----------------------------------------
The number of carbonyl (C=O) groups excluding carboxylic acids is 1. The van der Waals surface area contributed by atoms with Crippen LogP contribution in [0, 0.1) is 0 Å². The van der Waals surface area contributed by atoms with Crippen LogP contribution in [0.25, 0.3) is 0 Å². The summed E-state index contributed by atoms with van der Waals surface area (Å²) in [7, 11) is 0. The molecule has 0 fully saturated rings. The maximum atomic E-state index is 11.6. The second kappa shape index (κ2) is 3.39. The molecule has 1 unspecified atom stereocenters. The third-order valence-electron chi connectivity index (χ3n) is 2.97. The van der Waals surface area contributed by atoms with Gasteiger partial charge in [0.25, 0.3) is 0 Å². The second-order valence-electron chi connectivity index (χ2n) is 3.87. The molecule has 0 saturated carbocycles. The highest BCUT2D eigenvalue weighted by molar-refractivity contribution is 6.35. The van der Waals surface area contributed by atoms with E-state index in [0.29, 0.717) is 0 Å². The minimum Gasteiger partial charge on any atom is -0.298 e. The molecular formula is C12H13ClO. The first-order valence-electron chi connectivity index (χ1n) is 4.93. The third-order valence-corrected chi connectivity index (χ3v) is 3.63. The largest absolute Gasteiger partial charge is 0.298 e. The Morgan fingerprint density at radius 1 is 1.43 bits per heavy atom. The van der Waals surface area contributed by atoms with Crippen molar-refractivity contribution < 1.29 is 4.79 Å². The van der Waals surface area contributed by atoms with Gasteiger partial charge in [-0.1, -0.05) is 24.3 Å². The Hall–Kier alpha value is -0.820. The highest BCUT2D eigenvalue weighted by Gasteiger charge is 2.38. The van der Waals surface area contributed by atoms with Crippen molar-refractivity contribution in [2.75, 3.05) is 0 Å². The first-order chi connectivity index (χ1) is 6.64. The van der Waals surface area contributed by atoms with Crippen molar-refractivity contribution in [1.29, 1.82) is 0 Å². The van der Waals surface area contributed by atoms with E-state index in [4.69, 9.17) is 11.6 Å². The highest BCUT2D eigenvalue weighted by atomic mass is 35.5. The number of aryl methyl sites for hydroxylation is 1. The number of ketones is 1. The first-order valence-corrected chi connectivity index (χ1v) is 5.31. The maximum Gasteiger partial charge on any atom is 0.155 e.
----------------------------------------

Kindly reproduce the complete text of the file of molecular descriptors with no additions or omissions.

The number of carbonyl (C=O) groups excluding carboxylic acids is 1. The van der Waals surface area contributed by atoms with Crippen LogP contribution in [0, 0.1) is 0 Å². The van der Waals surface area contributed by atoms with Crippen LogP contribution in [0.25, 0.3) is 0 Å². The summed E-state index contributed by atoms with van der Waals surface area (Å²) in [7, 11) is 0. The molecule has 0 fully saturated rings. The maximum atomic E-state index is 11.6. The second kappa shape index (κ2) is 3.39. The molecule has 1 unspecified atom stereocenters. The third-order valence-electron chi connectivity index (χ3n) is 2.97. The van der Waals surface area contributed by atoms with Gasteiger partial charge in [0.25, 0.3) is 0 Å². The second-order valence-electron chi connectivity index (χ2n) is 3.87. The molecule has 0 saturated carbocycles. The highest BCUT2D eigenvalue weighted by molar-refractivity contribution is 6.35. The van der Waals surface area contributed by atoms with E-state index in [0.29, 0.717) is 0 Å². The minimum Gasteiger partial charge on any atom is -0.298 e. The molecular formula is C12H13ClO. The first-order valence-electron chi connectivity index (χ1n) is 4.93. The third-order valence-corrected chi connectivity index (χ3v) is 3.63. The largest absolute Gasteiger partial charge is 0.298 e. The Morgan fingerprint density at radius 1 is 1.43 bits per heavy atom. The van der Waals surface area contributed by atoms with Crippen molar-refractivity contribution < 1.29 is 4.79 Å². The van der Waals surface area contributed by atoms with Gasteiger partial charge in [-0.1, -0.05) is 24.3 Å². The Hall–Kier alpha value is -0.820. The highest BCUT2D eigenvalue weighted by Gasteiger charge is 2.38. The van der Waals surface area contributed by atoms with Crippen molar-refractivity contribution in [2.75, 3.05) is 0 Å². The first-order chi connectivity index (χ1) is 6.64. The van der Waals surface area contributed by atoms with Crippen molar-refractivity contribution in [1.29, 1.82) is 0 Å². The van der Waals surface area contributed by atoms with E-state index in [4.69, 9.17) is 11.6 Å². The highest BCUT2D eigenvalue weighted by atomic mass is 35.5. The number of aryl methyl sites for hydroxylation is 1. The number of ketones is 1. The first-order valence-corrected chi connectivity index (χ1v) is 5.31. The maximum Gasteiger partial charge on any atom is 0.155 e.